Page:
LPGreen, a joint development project between four maritime industry partners, has developed a new LPG carrier design featuring savings in total consumption for all stages of operation.
The concept design for a liquefied petroleum gas (LPG) carrier capable of operating on LPG fuel will enable savings of five per cent to nine per cent in total consumption for loading, discharging as well as sailing in laden condition and under ballast, including chilling and maintaining pressure, according to DNV GL.
Compared with the reference design, a conventional VLGC, these were the primary targets of the partners, reached almost a year into the project.
Seeking to develop a safer and more energy-efficient, environmentally friendly and competitive vessel for the transport of LPG products, the project utilizes the latest advances in machinery technology, ship design and operational experience, according to DNV GL.
The LPGreen project, pursues five main objectives: use LPG as a fuel, develop a highly fuel-efficient vessel, increase load rates to spend less time at terminals, and give utmost attention to both safety and an ergonomic arrangement of machinery to improve the safety of the ship personnel as well as ship operability.
The idea for the concept of using LPG as a fuel was first voiced several years ago. The project took shape in November 2015 when the partners, including Athens-based gas carrier owner and operator CMM, shipyard Hyundai Heavy Industries (HHI), the cargo handling systems manufacturer Wärtsilä Oil & Gas (WAR), and DNV GL as the classification society, formally agreed to cooperate, with the actual project work launched in May 2016.
“The LPGreen project could not have happened at a better time. With 2020 fast approaching, the shipping industry will have to make the right decisions in regard to the proper option and avoid spending a lot of money unnecessarily to meet the new regulations coming over the horizon,” Kostas Vlachos, COO of Consolidated Marine Management (CMM), said.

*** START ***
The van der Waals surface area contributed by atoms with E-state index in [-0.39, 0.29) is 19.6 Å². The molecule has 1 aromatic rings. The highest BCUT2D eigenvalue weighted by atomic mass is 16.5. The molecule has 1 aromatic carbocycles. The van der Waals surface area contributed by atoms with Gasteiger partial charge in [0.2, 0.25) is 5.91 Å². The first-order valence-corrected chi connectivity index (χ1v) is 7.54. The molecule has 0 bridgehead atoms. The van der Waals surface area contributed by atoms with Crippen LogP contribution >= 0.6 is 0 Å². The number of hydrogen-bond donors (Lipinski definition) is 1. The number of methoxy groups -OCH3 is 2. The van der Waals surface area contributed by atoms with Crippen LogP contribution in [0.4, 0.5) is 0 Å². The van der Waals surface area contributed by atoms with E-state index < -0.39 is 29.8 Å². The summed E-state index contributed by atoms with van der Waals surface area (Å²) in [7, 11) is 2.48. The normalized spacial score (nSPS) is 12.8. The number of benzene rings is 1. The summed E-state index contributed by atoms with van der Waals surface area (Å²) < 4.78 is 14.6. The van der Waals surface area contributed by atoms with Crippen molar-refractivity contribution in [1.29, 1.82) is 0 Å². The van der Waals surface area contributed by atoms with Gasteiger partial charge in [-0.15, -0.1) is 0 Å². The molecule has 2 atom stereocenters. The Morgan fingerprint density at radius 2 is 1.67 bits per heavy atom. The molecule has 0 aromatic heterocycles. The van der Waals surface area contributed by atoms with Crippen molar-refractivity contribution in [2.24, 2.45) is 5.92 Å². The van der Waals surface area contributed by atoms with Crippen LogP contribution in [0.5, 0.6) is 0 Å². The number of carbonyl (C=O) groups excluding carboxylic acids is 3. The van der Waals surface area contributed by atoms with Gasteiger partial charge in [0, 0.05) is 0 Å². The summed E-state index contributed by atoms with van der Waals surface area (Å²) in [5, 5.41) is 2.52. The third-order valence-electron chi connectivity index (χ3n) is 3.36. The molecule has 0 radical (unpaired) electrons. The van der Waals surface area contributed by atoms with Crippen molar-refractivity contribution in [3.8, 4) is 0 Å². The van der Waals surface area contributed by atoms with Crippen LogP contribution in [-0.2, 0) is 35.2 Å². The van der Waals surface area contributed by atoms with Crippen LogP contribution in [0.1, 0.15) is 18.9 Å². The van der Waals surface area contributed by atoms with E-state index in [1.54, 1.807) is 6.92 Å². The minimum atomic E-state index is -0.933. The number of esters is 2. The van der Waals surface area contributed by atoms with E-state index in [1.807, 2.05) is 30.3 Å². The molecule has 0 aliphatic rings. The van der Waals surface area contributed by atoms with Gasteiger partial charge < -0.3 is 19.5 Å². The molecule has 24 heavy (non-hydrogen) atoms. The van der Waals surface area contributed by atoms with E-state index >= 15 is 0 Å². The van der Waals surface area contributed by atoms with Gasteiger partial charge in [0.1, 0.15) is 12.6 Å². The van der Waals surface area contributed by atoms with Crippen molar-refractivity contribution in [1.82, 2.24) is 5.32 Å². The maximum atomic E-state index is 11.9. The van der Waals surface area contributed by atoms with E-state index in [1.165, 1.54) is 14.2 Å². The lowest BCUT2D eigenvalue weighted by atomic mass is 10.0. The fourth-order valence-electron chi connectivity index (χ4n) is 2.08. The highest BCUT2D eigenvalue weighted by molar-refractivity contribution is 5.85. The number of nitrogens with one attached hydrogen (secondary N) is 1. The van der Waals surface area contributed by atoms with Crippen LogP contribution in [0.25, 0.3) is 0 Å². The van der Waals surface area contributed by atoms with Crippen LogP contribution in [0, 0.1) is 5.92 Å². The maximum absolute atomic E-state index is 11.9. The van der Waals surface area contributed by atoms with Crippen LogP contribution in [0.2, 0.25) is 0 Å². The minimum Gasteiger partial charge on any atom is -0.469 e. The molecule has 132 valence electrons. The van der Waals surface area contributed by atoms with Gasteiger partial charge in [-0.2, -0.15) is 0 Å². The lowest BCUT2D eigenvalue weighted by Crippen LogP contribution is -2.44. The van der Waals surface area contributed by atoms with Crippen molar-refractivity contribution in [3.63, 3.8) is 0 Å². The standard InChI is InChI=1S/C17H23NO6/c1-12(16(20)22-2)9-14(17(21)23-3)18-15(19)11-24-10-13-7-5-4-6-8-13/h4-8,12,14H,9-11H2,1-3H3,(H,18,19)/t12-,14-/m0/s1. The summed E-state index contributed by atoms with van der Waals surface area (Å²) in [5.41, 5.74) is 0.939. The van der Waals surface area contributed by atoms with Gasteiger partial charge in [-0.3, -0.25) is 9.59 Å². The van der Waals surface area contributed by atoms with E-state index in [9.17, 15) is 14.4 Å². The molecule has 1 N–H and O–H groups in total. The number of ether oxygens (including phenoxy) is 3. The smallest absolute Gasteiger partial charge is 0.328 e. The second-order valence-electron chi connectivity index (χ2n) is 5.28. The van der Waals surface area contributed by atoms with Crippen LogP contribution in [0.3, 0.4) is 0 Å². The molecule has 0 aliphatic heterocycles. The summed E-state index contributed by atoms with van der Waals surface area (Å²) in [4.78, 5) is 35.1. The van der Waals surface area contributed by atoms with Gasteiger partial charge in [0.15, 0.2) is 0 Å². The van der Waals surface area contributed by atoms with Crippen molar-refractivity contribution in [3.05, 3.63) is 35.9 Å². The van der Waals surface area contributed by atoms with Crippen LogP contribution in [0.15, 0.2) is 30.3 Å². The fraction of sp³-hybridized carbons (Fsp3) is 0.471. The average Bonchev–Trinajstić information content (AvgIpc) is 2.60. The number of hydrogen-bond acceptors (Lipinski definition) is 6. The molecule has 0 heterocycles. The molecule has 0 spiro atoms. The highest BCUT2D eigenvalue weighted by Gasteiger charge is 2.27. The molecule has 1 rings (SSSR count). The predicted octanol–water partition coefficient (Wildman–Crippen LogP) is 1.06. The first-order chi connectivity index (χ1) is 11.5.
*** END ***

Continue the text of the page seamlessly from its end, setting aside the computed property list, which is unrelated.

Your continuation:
“This concept of LPG carriers offering the efficient option of burning LPG is new. Nothing like it has been developed in the past,” Vlachos added.
Summarizing the project status, George Dimopoulos, Principal Specialist for R&D and Advisory, DNV GL South East Europe & Middle East Region, said that the design concept is technically feasible, competitive and practicable.
“Comparisons with the reference ship demonstrate that the concept improves overall efficiency by up to nine per cent, reduces energy demand for the cargo handling system by up to six per cent, potentially cuts loading times by up to 35 per cent, and reduces fuel costs through the use of LPG fuel by up to 30 per cent,” he pointed out.
The far-reaching deviations from traditional designs would make the LPGreen concept attractive, not only in terms of the type of fuel burned by the main engine but also the changes affecting the cargo reliquefaction plant.
Further efforts are needed to make charterers aware of the innovative features of the LPGreen design regarding bunker capacity as well as loading and discharging procedures, Vlachos added.
“The concept is a revolution compared to the classical designs. It secures a lot of energy savings and safety advantages,” Vlachos concluded.